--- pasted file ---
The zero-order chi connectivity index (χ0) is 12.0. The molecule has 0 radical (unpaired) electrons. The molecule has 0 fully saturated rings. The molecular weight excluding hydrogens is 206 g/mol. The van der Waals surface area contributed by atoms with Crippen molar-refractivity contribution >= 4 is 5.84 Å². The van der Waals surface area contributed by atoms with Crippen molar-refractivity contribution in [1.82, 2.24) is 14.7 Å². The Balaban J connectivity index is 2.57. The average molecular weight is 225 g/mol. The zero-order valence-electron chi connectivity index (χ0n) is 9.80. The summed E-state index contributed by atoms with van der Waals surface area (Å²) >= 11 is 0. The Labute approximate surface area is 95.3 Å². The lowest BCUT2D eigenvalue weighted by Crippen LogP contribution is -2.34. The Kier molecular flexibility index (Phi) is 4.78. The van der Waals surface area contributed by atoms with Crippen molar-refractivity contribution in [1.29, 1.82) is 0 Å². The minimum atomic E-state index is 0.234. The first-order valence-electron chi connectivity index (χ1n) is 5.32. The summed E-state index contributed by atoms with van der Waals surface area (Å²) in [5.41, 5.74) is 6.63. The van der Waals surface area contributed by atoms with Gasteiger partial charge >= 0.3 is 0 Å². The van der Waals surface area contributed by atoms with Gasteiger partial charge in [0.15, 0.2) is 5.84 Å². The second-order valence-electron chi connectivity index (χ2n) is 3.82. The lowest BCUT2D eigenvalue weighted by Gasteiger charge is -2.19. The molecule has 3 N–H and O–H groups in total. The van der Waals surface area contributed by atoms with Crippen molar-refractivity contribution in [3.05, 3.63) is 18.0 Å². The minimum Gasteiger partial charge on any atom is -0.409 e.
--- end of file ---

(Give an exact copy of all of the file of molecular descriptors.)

The zero-order chi connectivity index (χ0) is 12.0. The molecule has 0 radical (unpaired) electrons. The molecule has 0 fully saturated rings. The molecular weight excluding hydrogens is 206 g/mol. The van der Waals surface area contributed by atoms with Crippen molar-refractivity contribution >= 4 is 5.84 Å². The van der Waals surface area contributed by atoms with Crippen molar-refractivity contribution in [1.82, 2.24) is 14.7 Å². The Balaban J connectivity index is 2.57. The average molecular weight is 225 g/mol. The zero-order valence-electron chi connectivity index (χ0n) is 9.80. The summed E-state index contributed by atoms with van der Waals surface area (Å²) >= 11 is 0. The Labute approximate surface area is 95.3 Å². The lowest BCUT2D eigenvalue weighted by Crippen LogP contribution is -2.34. The Kier molecular flexibility index (Phi) is 4.78. The van der Waals surface area contributed by atoms with Crippen molar-refractivity contribution in [1.29, 1.82) is 0 Å². The minimum atomic E-state index is 0.234. The first-order valence-electron chi connectivity index (χ1n) is 5.32. The summed E-state index contributed by atoms with van der Waals surface area (Å²) in [5.41, 5.74) is 6.63. The van der Waals surface area contributed by atoms with Gasteiger partial charge >= 0.3 is 0 Å². The van der Waals surface area contributed by atoms with Gasteiger partial charge in [0.15, 0.2) is 5.84 Å². The second-order valence-electron chi connectivity index (χ2n) is 3.82. The lowest BCUT2D eigenvalue weighted by Gasteiger charge is -2.19. The molecule has 3 N–H and O–H groups in total. The van der Waals surface area contributed by atoms with Crippen molar-refractivity contribution in [3.05, 3.63) is 18.0 Å². The minimum Gasteiger partial charge on any atom is -0.409 e.